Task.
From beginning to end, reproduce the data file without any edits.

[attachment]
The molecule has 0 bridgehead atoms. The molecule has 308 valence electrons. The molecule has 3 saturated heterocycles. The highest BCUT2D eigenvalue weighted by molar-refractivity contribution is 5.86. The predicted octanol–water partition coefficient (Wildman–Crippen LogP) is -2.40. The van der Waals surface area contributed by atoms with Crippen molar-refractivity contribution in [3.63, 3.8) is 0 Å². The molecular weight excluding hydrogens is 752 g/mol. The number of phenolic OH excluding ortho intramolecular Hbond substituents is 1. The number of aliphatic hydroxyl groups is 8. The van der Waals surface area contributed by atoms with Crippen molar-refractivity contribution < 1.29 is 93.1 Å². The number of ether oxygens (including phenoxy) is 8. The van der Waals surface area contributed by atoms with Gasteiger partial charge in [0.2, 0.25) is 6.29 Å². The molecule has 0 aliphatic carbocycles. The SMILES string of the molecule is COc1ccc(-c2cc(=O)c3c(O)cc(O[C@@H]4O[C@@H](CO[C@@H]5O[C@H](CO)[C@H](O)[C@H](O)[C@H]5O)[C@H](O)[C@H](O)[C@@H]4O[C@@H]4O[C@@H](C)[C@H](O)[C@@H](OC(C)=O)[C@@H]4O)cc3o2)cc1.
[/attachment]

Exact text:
The molecule has 0 bridgehead atoms. The molecule has 308 valence electrons. The molecule has 3 saturated heterocycles. The highest BCUT2D eigenvalue weighted by molar-refractivity contribution is 5.86. The predicted octanol–water partition coefficient (Wildman–Crippen LogP) is -2.40. The van der Waals surface area contributed by atoms with Crippen molar-refractivity contribution in [3.63, 3.8) is 0 Å². The molecular weight excluding hydrogens is 752 g/mol. The number of phenolic OH excluding ortho intramolecular Hbond substituents is 1. The number of aliphatic hydroxyl groups is 8. The van der Waals surface area contributed by atoms with Crippen molar-refractivity contribution < 1.29 is 93.1 Å². The number of ether oxygens (including phenoxy) is 8. The van der Waals surface area contributed by atoms with Gasteiger partial charge in [0.2, 0.25) is 6.29 Å². The molecule has 0 aliphatic carbocycles. The SMILES string of the molecule is COc1ccc(-c2cc(=O)c3c(O)cc(O[C@@H]4O[C@@H](CO[C@@H]5O[C@H](CO)[C@H](O)[C@H](O)[C@H]5O)[C@H](O)[C@H](O)[C@@H]4O[C@@H]4O[C@@H](C)[C@H](O)[C@@H](OC(C)=O)[C@@H]4O)cc3o2)cc1.